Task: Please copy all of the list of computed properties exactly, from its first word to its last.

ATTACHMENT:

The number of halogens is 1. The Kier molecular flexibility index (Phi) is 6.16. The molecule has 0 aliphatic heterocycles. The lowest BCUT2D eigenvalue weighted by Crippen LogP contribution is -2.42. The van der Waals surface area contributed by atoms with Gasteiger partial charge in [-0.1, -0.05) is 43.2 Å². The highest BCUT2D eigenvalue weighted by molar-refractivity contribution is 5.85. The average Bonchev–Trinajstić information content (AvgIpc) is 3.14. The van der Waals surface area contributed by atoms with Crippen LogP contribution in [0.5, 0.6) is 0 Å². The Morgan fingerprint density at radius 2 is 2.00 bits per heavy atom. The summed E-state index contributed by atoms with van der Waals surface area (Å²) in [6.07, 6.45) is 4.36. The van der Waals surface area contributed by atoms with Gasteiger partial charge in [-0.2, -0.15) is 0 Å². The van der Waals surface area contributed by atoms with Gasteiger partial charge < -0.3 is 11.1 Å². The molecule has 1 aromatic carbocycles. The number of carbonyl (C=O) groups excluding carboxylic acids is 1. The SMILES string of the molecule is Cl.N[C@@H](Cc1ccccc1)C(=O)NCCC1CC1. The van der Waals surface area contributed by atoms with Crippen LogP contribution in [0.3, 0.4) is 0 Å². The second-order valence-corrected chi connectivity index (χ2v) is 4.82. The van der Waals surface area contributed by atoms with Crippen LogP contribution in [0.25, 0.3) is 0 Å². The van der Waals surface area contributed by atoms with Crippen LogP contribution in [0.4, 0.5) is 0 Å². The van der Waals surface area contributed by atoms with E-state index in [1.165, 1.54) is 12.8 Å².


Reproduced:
The number of halogens is 1. The Kier molecular flexibility index (Phi) is 6.16. The molecule has 0 aliphatic heterocycles. The lowest BCUT2D eigenvalue weighted by Crippen LogP contribution is -2.42. The van der Waals surface area contributed by atoms with Gasteiger partial charge in [-0.1, -0.05) is 43.2 Å². The highest BCUT2D eigenvalue weighted by molar-refractivity contribution is 5.85. The average Bonchev–Trinajstić information content (AvgIpc) is 3.14. The van der Waals surface area contributed by atoms with Crippen LogP contribution in [0.5, 0.6) is 0 Å². The Morgan fingerprint density at radius 2 is 2.00 bits per heavy atom. The summed E-state index contributed by atoms with van der Waals surface area (Å²) in [6.07, 6.45) is 4.36. The van der Waals surface area contributed by atoms with Gasteiger partial charge in [-0.2, -0.15) is 0 Å². The van der Waals surface area contributed by atoms with Gasteiger partial charge < -0.3 is 11.1 Å². The molecule has 1 aromatic carbocycles. The number of carbonyl (C=O) groups excluding carboxylic acids is 1. The SMILES string of the molecule is Cl.N[C@@H](Cc1ccccc1)C(=O)NCCC1CC1. The van der Waals surface area contributed by atoms with Crippen LogP contribution in [0.3, 0.4) is 0 Å². The second-order valence-corrected chi connectivity index (χ2v) is 4.82. The van der Waals surface area contributed by atoms with Crippen LogP contribution in [0.25, 0.3) is 0 Å². The van der Waals surface area contributed by atoms with Crippen LogP contribution in [0.4, 0.5) is 0 Å². The van der Waals surface area contributed by atoms with E-state index in [1.165, 1.54) is 12.8 Å².